Probability theory plays a central role in statistics. After all, statistical analysis is applied to a collection of data in order to discover something about the underlying events. These events may be connected to one another—for example, mutually exclusive—but the individual choices involved are assumed to be random. Alternatively, we may sample a population at random and make inferences about the population as a whole from the sample by using statistical analysis. Therefore, a solid understanding of probability theory—the study of random events—is necessary to understand how statistical analysis works and also to correctly interpret the results.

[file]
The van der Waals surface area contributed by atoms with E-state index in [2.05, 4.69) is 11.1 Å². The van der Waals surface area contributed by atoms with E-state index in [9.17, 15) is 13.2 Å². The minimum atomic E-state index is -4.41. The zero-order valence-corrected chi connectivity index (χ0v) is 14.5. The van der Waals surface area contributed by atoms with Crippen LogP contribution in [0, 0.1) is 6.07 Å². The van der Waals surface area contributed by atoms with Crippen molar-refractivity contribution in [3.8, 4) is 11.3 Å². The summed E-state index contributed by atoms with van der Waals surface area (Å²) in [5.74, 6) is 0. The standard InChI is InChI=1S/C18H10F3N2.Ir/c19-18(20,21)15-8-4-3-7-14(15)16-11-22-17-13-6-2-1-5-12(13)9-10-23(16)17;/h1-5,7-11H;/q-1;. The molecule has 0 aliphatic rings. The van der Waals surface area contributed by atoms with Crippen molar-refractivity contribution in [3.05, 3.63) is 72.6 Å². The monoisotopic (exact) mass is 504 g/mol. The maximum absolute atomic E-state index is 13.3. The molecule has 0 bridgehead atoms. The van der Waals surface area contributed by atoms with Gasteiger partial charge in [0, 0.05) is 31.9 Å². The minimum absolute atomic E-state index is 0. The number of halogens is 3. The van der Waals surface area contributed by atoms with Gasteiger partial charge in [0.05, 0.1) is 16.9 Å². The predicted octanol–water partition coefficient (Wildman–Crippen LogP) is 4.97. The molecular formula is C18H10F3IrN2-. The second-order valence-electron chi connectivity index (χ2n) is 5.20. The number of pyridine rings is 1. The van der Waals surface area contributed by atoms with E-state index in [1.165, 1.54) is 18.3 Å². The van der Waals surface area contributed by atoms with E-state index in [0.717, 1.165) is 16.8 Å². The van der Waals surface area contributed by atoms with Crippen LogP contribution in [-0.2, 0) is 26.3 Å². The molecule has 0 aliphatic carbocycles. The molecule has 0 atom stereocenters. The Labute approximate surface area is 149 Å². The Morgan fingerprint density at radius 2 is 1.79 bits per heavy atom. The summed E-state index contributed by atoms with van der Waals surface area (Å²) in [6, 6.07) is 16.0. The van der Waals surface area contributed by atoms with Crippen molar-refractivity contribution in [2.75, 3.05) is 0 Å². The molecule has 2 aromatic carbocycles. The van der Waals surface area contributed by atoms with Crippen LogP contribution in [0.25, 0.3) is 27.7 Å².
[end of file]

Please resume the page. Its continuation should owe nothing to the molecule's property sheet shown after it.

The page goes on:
You have an intuition about probability. As you will see, in some cases, probability theory seems obvious. But be careful: Occasionally, a seemingly obvious answer will turn out to be wrong—because sometimes your intuition about probability will fail. Even in seemingly simple cases, it is best to follow the rules of probability rather than rely on your hunches.